June 21, 2010 at 1:42 am |
    • Eric G

      You are right about one thing............Your "gospel" was the same yesterday. As a matter of fact, it was the same before jesus. Most of the nt was "borrowed" from earlier religions. You could look it up, but I am pretty sure you don't want annoying things like historical facts clouding up your religious beliefs.

      June 21, 2010 at 3:30 pm |
  4. Pete

    @ Andrew Campbell.
    Please leave Catholic belief that the Eucharist is truly the body, blood, soul, and divinity out of this. If these priests truly believed that and live like it, then we wouldn't have this mess. I'm still Catholic and proud of it, because I get to receive Jesus everyday. God bless you my friend.

    June 20, 2010 at 5:29 pm |
  5. Tony de New York

    ' Teachers are considered heroes for blowing in a pedo peer. The clergy are heroes for protecting the pedos.'
    THATS' NOT TRUE. teachers continue to move from school to school.

    June 20, 2010 at 12:07 pm |
  6. Reality

    Why did today's prelates, preachers and rabbis, so focused on society's sins, lose sight of clerical sins?

    Fear, shame and guilt and cover it all up!!!

    June 20, 2010 at 10:15 am |
    • Andrew Campbell

      It seems the blindness began when they stopped looking upon and believing that Jesus in the Eucharist really is Jesus–Body, Blood, Soul, and Divinity. I dare someone to repost on Youtube Mother Angelica's rebuke of Cardinal Mahoney... and the evidence of her subsequent–yes miraculous–healing and ability step out of the braces she wore all her life after contracting Polio.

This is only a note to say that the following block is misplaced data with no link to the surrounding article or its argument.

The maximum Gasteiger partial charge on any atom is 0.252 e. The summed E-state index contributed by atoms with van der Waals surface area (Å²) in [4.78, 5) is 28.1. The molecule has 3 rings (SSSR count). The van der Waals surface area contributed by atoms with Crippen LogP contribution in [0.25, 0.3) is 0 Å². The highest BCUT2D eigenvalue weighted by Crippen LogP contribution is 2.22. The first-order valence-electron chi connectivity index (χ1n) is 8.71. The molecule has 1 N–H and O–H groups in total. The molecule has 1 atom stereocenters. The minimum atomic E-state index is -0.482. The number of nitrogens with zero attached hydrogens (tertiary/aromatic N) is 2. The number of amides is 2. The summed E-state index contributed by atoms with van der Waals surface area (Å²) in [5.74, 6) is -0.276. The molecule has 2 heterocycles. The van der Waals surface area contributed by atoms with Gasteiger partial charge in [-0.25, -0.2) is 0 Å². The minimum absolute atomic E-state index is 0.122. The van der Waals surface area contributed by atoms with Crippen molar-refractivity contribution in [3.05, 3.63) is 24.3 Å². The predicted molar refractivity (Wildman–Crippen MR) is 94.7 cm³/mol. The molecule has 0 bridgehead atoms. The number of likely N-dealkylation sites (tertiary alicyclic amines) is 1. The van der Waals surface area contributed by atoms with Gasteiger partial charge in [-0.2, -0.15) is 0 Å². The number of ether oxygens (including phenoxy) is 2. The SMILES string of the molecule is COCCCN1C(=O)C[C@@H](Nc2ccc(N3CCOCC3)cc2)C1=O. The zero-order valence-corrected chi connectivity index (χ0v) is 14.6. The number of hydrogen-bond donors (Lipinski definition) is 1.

June 20, 2010 at 1:13 pm |
    • Reality

      Mother Angelica, a modern day con artist. If she had her polio cured, why did not god cure everyone's polio? And why did god allow her to contract polio to begin with? Is there something magical about a nun's habit?

      June 20, 2010 at 3:48 pm |
    • Reality

      Andrew,

      Jesus was an illiterate, Jewish preacher man who suffered from hallucinations and who has been characterized anywhere from the Messiah from Nazareth to a mythical character from mythical Nazareth to a mamzer from Nazareth (Professor Bruce Chilton, in his book Rabbi Jesus). Analyses of Jesus’ life by many contemporary NT scholars (e.g. Professors Crossan, Borg and Fredriksen) via the NT and related documents have concluded that only about 30% of Jesus' sayings and ways noted in the NT were authentic. The rest being embellishments (e.g. miracles)/hallucinations made/had by the NT authors to impress various Christian, Jewish and Pagan sects.

      The 30% of the NT that is "authentic Jesus" like everything in life was borrowed/plagiarized and/or improved from those who came before. In Jesus' case, it was the ways and sayings of the Babylonians, Greeks, Persians, Egyptians, Hittites, Canaanites, OT, John the Baptizer and possibly the ways and sayings of traveling Greek Cynics.

      June 21, 2010 at 8:17 am |
    • Reality

      Andrew Cambell,